The opinion of the court was delivered by: ACKERMAN
This is an action for invasion of privacy and misappropriation of likeness. Plaintiff originally filed this suit in the Superior Court of New Jersey, Law Division, Middlesex County. Defendants removed the action to this court pursuant to 28 U.S.C. § 1441. Jurisdiction in this court is based on diversity of citizenship.
Defendants have now brought a motion for summary judgment. Rule 56 of the Federal Rules of Civil Procedure provides that summary judgment is not to be granted unless, after all reasonable inferences are drawn in favor of the non-moving party, there is no genuine issue of material fact, and the moving party is entitled to judgment as a matter of law. See Sames v. Gable, 732 F.2d 49, 52 (3d Cir. 1984). Although there is a serious dispute here as to the application of the law, there is essentially no dispute as to the following facts. Plaintiff, Edward Tellado, served as a Private E-2 First Class in the United States Army during the Vietnam War. In 1966, during a search and destroy mission in Ta Nin, Vietnam, a photograph was taken of Mr. Tellado with a few other infantrymen. They were coming off of a forced march and had just moments ago been through a fierce thirty-minute battle. They were still under sniper fire from the enemy and were waiting for an evacuation helicopter. Six soldiers had been killed and twelve wounded in the battle. The parties agree that the photograph accurately reflects plaintiff's sense of anguish, agony and fear at the time.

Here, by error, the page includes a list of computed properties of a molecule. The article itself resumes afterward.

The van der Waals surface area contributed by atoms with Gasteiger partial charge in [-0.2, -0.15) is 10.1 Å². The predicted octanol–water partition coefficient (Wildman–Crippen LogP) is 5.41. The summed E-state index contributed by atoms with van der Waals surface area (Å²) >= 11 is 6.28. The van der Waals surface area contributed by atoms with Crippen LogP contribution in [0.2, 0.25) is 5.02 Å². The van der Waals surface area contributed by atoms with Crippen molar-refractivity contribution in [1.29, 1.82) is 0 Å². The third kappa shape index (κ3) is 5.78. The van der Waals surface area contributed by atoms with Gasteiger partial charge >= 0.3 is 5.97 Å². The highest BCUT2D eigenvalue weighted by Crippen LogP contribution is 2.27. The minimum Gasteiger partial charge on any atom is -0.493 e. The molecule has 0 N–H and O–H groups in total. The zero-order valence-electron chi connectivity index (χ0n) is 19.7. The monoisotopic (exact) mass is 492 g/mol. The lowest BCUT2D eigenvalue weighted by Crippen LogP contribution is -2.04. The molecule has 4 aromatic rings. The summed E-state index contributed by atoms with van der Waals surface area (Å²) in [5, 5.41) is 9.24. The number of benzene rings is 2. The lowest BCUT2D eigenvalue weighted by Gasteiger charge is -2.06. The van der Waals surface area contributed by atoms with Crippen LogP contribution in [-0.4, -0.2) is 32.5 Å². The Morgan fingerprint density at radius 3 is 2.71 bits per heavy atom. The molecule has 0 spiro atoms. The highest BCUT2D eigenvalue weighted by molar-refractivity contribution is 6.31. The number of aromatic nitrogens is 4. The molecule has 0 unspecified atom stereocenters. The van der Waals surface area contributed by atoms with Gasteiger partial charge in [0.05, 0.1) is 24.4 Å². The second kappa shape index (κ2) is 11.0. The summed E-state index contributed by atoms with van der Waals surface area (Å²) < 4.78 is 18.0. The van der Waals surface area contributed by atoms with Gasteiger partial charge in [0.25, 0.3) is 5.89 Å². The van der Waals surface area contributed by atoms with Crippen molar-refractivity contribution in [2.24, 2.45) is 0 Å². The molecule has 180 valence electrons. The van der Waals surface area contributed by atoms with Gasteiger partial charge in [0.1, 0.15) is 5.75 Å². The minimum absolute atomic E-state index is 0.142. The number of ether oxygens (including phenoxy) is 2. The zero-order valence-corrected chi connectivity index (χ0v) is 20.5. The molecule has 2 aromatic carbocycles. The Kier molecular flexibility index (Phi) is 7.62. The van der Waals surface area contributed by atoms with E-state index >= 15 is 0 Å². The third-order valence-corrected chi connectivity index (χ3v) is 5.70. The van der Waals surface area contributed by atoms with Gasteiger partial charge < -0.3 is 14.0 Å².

The photograph was taken by Henri Huet, a staff photographer for the Associated Press. Huet was later killed in Vietnam. Defendant World-Wide Photos, Inc. acquired the original of the photograph at some point after it was taken. The right to use the photograph was obtained from World-Wide by defendant Time-Life Books and, before that, by Boston Publishing, Inc., originator and publisher of the Time-Life series The Vietnam Experience. No release was ever obtained from Mr. Tellado by anyone at anytime for the use of this photograph and no payment has ever been made to him for such use.
The Vietnam Experience is a multi-volume series of illustrated books concerning the war in Vietnam that is presently being distributed serially by defendant Time-Life. The photograph at issue was first used by Boston Publishing Company in an insert in the first volume of the series, entitled Setting the Stage, published in 1981. This insert was a letter from the publisher describing the series and the continuing importance of the history of the Vietnam War. Enclosed with the publisher's letter was a survey form seeking readers' responses to the first volume and ideas for subsequent volumes. The photograph of Mr. Tellado appeared on the last page of the publisher's letter with the following caption:
In 1982 Boston Publishing issued another brochure, describing The Vietnam Experience series, emphasizing its extensive photographic portrayal of the Vietnam War. Photographs from the first six volumes of the series were reproduced. Mr. Tellado's photograph appeared on the back page of the brochure with a caption similar to that in the first publication.
The photograph subsequently appeared in various promotional materials issued by Time-Life in connection with The Vietnam Experience series such as brochures advertising the series, an advertisement in "TV-Cable Week" and on the outside envelope of a brochure advertising the series. Five million copies of the brochure were sent out of the kind that Mr. Tellado found in the garbage can.